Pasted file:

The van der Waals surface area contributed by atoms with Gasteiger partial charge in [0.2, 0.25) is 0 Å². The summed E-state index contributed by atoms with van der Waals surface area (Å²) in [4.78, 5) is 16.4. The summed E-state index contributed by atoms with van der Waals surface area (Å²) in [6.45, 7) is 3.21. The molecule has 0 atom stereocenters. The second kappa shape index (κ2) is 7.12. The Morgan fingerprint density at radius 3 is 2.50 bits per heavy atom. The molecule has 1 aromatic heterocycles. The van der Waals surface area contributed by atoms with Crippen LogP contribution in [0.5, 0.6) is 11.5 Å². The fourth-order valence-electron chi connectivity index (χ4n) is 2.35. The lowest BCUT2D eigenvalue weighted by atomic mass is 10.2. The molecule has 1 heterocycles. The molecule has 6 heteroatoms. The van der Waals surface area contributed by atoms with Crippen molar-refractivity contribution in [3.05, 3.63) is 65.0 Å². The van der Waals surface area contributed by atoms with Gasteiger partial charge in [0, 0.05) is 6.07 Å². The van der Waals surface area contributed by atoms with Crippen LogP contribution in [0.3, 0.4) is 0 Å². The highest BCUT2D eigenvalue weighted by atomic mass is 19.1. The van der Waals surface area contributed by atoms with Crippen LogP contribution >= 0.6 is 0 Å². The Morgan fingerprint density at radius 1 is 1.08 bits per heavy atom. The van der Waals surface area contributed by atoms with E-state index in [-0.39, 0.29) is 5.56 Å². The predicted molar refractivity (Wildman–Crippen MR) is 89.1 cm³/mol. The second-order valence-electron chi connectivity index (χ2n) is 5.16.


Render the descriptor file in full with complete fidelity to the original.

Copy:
The van der Waals surface area contributed by atoms with Gasteiger partial charge in [0.2, 0.25) is 0 Å². The summed E-state index contributed by atoms with van der Waals surface area (Å²) in [4.78, 5) is 16.4. The summed E-state index contributed by atoms with van der Waals surface area (Å²) in [6.45, 7) is 3.21. The molecule has 0 atom stereocenters. The second kappa shape index (κ2) is 7.12. The Morgan fingerprint density at radius 3 is 2.50 bits per heavy atom. The molecule has 1 aromatic heterocycles. The van der Waals surface area contributed by atoms with Crippen LogP contribution in [0.5, 0.6) is 11.5 Å². The fourth-order valence-electron chi connectivity index (χ4n) is 2.35. The lowest BCUT2D eigenvalue weighted by atomic mass is 10.2. The molecule has 1 heterocycles. The molecule has 6 heteroatoms. The van der Waals surface area contributed by atoms with Crippen molar-refractivity contribution in [3.05, 3.63) is 65.0 Å². The van der Waals surface area contributed by atoms with Gasteiger partial charge in [0, 0.05) is 6.07 Å². The van der Waals surface area contributed by atoms with Crippen LogP contribution in [0.3, 0.4) is 0 Å². The highest BCUT2D eigenvalue weighted by atomic mass is 19.1. The van der Waals surface area contributed by atoms with Crippen LogP contribution >= 0.6 is 0 Å². The Morgan fingerprint density at radius 1 is 1.08 bits per heavy atom. The van der Waals surface area contributed by atoms with E-state index in [-0.39, 0.29) is 5.56 Å². The predicted molar refractivity (Wildman–Crippen MR) is 89.1 cm³/mol. The second-order valence-electron chi connectivity index (χ2n) is 5.16.